Cinematographer and director Michael Chapman, known for his work on Martin Scorsese’s “Taxi Driver,” “Raging Bull” and “The Last Waltz,” died Sunday. He was 84.
His spouse, screenwriter and film director Amy Holden Jones’ Facebook page confirmed the news of his death, writing: “Michael Chapman ASC, love of my entire adult life, has passed. Until we meet again.”
He was nominated for two Oscars for best cinematography, for “Raging Bull” — with its distinctive black and white photography — and “The Fugitive.”
Chapman began his film career as a camera operator, working on projects such as Hal Ashby’s “The Landlord,” “The Godfather” and “Jaws.” He cited his mentor, Gordon Willis, the director of Ashby’s “The Last Detail,” French cinematographer Raoul Coutard and Scorsese, with whom he collaborated several times, as people who impacted him greatly.
His later films as director of photography or cinematographer included “Dead Men Don’t Wear Plaid,” “Space Jam,” “The Lost Boys” and “Ghostbusters II.”
The cinematographer was born on Nov. 21, 1935 in New York City. Chapman entered film work through his father-in-law, Oscar-nominated French American cinematographer Joe Brun, who didn’t want him working as a freight brakeman. He received the lifetime achievement award from the American Society of Cinematographers, of which he was a member since 1995, in 2004 and from the Camerimage International Film Festival in 2016.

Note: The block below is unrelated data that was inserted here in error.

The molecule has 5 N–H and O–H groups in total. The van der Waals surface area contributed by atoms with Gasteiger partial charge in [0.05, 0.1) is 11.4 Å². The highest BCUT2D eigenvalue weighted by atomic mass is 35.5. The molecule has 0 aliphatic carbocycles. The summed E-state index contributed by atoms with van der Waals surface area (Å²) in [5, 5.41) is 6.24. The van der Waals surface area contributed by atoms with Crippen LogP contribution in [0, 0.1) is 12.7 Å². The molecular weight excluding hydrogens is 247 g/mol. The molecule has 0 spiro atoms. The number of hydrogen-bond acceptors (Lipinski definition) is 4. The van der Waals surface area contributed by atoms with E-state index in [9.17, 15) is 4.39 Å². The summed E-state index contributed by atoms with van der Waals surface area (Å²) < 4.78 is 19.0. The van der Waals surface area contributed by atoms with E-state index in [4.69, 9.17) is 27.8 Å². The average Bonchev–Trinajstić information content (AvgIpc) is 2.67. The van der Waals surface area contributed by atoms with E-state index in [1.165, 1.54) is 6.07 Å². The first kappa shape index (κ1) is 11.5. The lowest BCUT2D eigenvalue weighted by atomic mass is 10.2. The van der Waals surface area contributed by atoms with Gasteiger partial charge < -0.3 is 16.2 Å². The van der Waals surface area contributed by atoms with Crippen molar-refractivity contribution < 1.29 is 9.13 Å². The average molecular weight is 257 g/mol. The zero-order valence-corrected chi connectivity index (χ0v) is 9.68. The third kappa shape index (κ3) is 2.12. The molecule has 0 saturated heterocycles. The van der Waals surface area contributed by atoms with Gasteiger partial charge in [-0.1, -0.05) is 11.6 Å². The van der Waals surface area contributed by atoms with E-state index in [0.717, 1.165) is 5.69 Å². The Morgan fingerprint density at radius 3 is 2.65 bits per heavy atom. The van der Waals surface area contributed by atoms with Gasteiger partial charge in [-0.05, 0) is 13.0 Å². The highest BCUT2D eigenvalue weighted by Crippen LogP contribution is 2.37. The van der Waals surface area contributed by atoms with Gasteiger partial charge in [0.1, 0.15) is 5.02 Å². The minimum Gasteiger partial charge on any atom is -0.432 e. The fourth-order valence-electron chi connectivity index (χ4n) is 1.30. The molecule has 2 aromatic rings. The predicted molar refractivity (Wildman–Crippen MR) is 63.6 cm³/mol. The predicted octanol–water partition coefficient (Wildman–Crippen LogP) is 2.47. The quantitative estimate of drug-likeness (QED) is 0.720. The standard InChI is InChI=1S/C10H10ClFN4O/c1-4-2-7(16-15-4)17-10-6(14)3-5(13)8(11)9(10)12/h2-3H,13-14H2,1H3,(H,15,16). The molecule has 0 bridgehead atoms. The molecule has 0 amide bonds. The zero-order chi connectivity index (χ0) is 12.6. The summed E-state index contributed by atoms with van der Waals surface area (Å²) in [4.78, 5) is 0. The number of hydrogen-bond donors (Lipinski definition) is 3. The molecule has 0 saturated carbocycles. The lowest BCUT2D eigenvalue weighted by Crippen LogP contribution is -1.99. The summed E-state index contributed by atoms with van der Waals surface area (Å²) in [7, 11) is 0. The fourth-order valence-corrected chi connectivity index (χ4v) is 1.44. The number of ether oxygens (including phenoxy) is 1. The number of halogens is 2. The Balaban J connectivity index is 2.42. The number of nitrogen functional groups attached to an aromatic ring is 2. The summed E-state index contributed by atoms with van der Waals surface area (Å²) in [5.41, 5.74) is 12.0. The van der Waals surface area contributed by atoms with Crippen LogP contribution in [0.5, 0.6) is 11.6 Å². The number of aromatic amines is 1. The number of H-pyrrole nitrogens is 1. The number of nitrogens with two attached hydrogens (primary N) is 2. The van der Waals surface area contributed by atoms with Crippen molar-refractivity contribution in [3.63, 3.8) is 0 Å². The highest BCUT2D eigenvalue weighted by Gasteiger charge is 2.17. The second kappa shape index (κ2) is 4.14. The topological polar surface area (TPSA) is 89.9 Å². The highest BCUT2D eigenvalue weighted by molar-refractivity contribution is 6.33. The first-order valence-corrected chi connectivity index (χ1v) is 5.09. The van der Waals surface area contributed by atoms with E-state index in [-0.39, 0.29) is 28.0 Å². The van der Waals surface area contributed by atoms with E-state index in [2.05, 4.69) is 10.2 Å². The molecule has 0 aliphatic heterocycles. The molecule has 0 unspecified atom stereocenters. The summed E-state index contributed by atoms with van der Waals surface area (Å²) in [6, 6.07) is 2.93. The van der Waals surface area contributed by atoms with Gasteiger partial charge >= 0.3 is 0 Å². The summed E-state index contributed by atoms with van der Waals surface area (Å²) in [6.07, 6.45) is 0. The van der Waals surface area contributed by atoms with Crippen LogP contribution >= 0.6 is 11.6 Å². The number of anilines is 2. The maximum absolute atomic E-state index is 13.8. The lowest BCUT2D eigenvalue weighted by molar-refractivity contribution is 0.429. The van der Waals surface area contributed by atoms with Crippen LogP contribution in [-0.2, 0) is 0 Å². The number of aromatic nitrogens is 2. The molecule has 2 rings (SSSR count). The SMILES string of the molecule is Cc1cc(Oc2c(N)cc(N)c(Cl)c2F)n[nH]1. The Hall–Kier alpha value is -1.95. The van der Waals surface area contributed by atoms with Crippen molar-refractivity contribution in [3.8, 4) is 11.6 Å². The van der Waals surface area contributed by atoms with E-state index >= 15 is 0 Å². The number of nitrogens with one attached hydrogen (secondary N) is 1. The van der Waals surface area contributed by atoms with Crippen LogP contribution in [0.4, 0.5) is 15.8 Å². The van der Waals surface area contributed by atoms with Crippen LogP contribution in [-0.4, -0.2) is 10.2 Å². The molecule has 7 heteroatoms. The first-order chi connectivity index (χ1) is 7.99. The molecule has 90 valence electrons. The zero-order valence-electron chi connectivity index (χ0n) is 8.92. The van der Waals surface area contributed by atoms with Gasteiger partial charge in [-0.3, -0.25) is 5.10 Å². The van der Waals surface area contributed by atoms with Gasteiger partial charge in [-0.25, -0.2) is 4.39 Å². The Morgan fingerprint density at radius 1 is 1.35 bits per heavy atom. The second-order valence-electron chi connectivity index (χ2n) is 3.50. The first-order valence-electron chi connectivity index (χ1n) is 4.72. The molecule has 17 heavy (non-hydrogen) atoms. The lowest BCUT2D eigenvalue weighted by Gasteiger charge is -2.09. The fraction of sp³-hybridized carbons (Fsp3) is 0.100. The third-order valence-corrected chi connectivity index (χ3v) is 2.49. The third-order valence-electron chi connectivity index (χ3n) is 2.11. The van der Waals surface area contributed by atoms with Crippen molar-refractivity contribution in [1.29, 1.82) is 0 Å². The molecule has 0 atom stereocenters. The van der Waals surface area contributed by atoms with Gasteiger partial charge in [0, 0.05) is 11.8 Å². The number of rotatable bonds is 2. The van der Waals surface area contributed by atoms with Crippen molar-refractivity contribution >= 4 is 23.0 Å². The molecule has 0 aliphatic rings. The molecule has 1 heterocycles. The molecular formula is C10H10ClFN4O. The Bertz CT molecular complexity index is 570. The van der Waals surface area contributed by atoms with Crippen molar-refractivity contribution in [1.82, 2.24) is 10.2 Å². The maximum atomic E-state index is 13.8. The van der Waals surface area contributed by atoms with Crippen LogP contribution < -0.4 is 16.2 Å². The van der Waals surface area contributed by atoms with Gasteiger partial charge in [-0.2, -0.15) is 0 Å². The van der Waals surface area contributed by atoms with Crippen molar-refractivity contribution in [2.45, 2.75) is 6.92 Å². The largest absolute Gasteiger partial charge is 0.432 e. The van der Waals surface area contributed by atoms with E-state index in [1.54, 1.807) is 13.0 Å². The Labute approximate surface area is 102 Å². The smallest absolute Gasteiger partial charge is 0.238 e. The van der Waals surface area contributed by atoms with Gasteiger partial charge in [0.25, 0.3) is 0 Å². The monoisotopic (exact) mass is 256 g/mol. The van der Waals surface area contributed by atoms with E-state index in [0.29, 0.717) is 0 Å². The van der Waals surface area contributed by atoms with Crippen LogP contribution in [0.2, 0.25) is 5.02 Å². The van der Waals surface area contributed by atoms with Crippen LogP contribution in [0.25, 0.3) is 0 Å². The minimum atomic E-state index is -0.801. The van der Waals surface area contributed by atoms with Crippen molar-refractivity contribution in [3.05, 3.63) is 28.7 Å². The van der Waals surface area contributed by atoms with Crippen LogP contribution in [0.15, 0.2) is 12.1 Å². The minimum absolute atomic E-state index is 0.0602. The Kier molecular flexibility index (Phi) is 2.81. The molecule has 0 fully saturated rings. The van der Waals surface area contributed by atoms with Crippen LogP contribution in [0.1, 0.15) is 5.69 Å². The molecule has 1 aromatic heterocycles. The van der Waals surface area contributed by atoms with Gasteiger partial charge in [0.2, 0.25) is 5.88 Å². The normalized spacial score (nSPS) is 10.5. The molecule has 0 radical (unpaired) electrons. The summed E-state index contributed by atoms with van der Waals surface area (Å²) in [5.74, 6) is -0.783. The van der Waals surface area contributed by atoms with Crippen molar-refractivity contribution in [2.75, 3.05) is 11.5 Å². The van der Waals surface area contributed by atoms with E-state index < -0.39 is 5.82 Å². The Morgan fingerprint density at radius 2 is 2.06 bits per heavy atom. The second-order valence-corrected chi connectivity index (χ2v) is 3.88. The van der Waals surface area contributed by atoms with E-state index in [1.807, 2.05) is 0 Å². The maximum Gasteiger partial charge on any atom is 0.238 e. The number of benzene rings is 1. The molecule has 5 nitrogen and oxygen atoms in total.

Visual splendor can be “a terrible mistake,” he told Variety upon the occasion of the Camerimage honor. “It shouldn’t be beautiful — it should be appropriate.”
He also ventured into directing in the 1980s with “Clan of the Cave Bear” and “All the Right Moves,” starring a young Tom Cruise.
Chapman retired after shooting his last film “The Bridge to Terabithia.”
He is survived by Jones and son Andrew Chapman.
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